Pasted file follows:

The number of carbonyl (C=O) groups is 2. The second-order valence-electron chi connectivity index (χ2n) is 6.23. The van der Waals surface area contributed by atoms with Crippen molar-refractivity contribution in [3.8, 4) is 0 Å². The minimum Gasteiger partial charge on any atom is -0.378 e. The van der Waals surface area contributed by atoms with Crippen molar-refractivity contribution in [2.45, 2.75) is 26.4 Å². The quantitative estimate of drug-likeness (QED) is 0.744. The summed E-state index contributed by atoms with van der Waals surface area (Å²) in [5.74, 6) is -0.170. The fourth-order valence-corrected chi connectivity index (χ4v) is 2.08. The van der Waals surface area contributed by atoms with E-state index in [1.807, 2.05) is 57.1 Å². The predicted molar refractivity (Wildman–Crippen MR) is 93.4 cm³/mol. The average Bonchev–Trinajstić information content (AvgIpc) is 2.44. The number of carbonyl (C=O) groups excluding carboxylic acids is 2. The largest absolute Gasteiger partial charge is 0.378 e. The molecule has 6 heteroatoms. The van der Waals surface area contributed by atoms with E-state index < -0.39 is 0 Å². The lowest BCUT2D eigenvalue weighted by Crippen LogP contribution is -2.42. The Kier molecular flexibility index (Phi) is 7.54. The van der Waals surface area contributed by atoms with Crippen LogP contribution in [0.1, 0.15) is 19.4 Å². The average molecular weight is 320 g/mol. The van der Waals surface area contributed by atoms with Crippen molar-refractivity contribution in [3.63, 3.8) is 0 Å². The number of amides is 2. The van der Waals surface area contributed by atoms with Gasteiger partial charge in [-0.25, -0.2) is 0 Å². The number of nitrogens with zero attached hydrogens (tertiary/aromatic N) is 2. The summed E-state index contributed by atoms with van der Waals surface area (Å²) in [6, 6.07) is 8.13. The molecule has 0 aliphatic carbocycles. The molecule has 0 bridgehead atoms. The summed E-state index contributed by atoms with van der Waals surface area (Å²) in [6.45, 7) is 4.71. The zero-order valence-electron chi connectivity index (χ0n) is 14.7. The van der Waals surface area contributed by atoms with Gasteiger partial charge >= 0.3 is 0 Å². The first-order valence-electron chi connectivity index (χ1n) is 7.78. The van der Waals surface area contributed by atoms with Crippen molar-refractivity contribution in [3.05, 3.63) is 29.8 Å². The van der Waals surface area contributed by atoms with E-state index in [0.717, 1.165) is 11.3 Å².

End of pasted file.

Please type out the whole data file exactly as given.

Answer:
The number of carbonyl (C=O) groups is 2. The second-order valence-electron chi connectivity index (χ2n) is 6.23. The van der Waals surface area contributed by atoms with Crippen molar-refractivity contribution in [3.8, 4) is 0 Å². The minimum Gasteiger partial charge on any atom is -0.378 e. The van der Waals surface area contributed by atoms with Crippen molar-refractivity contribution in [2.45, 2.75) is 26.4 Å². The quantitative estimate of drug-likeness (QED) is 0.744. The summed E-state index contributed by atoms with van der Waals surface area (Å²) in [5.74, 6) is -0.170. The fourth-order valence-corrected chi connectivity index (χ4v) is 2.08. The van der Waals surface area contributed by atoms with E-state index in [1.807, 2.05) is 57.1 Å². The predicted molar refractivity (Wildman–Crippen MR) is 93.4 cm³/mol. The average Bonchev–Trinajstić information content (AvgIpc) is 2.44. The number of carbonyl (C=O) groups excluding carboxylic acids is 2. The largest absolute Gasteiger partial charge is 0.378 e. The molecule has 6 heteroatoms. The van der Waals surface area contributed by atoms with E-state index < -0.39 is 0 Å². The lowest BCUT2D eigenvalue weighted by Crippen LogP contribution is -2.42. The Kier molecular flexibility index (Phi) is 7.54. The van der Waals surface area contributed by atoms with Crippen LogP contribution in [0.1, 0.15) is 19.4 Å². The average molecular weight is 320 g/mol. The van der Waals surface area contributed by atoms with Crippen molar-refractivity contribution in [3.63, 3.8) is 0 Å². The number of amides is 2. The van der Waals surface area contributed by atoms with Gasteiger partial charge in [-0.25, -0.2) is 0 Å². The number of nitrogens with zero attached hydrogens (tertiary/aromatic N) is 2. The summed E-state index contributed by atoms with van der Waals surface area (Å²) in [6, 6.07) is 8.13. The molecule has 0 aliphatic carbocycles. The molecule has 0 bridgehead atoms. The summed E-state index contributed by atoms with van der Waals surface area (Å²) in [6.45, 7) is 4.71. The zero-order valence-electron chi connectivity index (χ0n) is 14.7. The van der Waals surface area contributed by atoms with Gasteiger partial charge >= 0.3 is 0 Å². The first-order valence-electron chi connectivity index (χ1n) is 7.78. The van der Waals surface area contributed by atoms with Crippen molar-refractivity contribution in [3.05, 3.63) is 29.8 Å². The van der Waals surface area contributed by atoms with E-state index in [0.717, 1.165) is 11.3 Å².